• For patients with an overactive bladder sphincter: Alpha-adrenergic blocking agents, such as Flomax (tamsulosin), Uroxatral (alfuzolin), Cardura (doxazosin), and Rapaflo (silodosin), are used to promote the urine flow through the sphincter. In addition, antispastic drugs, such as Lioresal or Fleqsuvy (baclofen) and Zanaflex (tizanidine), can be used to relax the sphincter muscle.
  • For patients with a flaccid bladder: Intermittent self-catheterization, wherein a thin tube is inserted into the bladder to better enable allow urination, may be recommended.

Other forms of treatment include behavioral therapies which teach people how to regulate fluid intake and strategically schedule urination while at home, work, or social engagements.

Dietary strategies include the restriction of caffeine, alcohol, and orange juice (the latter of which promotes bacterial growth) and the use of cranberry juice or tablets (which inhibit bacterial growth).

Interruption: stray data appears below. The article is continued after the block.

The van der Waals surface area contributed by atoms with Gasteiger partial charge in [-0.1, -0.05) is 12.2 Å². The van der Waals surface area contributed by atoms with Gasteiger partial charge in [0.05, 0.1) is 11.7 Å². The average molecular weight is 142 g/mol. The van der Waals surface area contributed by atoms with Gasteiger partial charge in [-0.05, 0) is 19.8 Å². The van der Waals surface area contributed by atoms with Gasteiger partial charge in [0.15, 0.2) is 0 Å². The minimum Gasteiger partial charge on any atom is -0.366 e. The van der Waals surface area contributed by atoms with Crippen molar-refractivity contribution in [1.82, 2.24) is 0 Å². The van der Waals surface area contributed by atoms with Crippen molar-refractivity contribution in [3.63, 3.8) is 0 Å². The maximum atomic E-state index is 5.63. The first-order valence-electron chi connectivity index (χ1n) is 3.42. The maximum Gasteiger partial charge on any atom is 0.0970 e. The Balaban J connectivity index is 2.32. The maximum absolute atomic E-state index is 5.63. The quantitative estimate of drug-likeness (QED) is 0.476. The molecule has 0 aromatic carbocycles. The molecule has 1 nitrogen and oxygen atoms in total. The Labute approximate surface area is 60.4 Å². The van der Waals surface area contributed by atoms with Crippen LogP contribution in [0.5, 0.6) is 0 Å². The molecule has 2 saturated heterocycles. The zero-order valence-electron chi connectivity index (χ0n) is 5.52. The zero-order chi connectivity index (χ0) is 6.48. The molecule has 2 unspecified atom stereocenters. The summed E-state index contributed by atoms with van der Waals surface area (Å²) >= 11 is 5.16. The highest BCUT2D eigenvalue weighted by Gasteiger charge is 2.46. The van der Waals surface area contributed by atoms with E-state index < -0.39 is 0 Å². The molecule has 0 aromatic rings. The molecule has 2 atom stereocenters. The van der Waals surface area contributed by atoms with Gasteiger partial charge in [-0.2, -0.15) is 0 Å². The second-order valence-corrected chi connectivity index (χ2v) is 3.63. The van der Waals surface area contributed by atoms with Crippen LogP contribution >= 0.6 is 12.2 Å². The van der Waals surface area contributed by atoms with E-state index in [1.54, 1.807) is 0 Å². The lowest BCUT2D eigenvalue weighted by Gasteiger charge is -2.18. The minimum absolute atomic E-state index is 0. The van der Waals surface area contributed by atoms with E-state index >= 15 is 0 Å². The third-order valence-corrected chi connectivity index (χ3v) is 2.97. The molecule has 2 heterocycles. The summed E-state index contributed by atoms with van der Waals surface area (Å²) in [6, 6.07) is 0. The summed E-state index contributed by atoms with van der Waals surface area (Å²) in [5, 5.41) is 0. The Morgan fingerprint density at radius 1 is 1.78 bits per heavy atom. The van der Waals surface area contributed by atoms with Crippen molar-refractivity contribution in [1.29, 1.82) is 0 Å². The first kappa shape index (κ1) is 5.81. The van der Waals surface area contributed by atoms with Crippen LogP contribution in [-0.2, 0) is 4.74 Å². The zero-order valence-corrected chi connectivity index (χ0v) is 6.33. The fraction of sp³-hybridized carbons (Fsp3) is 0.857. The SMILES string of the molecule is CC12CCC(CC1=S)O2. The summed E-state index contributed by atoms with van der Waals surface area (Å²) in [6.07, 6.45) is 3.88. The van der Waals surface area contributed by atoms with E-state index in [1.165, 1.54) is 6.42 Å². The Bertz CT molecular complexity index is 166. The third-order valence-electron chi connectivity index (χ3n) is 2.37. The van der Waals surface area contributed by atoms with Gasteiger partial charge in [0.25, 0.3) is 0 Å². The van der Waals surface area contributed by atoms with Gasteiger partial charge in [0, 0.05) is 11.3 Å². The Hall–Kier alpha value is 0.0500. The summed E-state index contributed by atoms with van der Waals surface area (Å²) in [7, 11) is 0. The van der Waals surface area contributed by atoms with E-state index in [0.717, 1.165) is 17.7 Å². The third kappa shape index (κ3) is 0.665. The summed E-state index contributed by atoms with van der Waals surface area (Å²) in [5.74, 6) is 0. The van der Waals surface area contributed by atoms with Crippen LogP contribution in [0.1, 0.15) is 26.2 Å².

More severe cases may require surgical procedures, including an electrical implant, called an InterStim, which stimulates the sacral nerves and helps treat an overactive bladder. Botox can also be used to treat an overactive bladder.

A Word From Verywell

Having bladder problems can be upsetting, but the sooner you tell your healthcare provider, the sooner you will receive proper treatment and be able to resume your normal activities without worrying about leaks or frequent trips to the bathroom. Our Healthcare Provider Discussion Guide below can help you start a conversation with your practitioner about the specific symptoms you may be experiencing.

Multiple Sclerosis Healthcare Provider Discussion Guide

Get our printable guide for your next healthcare provider's appointment to help you ask the right questions.

Doctor Discussion Guide Woman
Verywell Health uses only high-quality sources, including peer-reviewed studies, to support the facts within our articles. Read our editorial process to learn more about how we fact-check and keep our content accurate, reliable, and trustworthy.

By Julie Stachowiak, PhD
Julie Stachowiak, PhD, is the author of the Multiple Sclerosis Manifesto, the winner of the 2009 ForeWord Book of the Year Award, Health Category.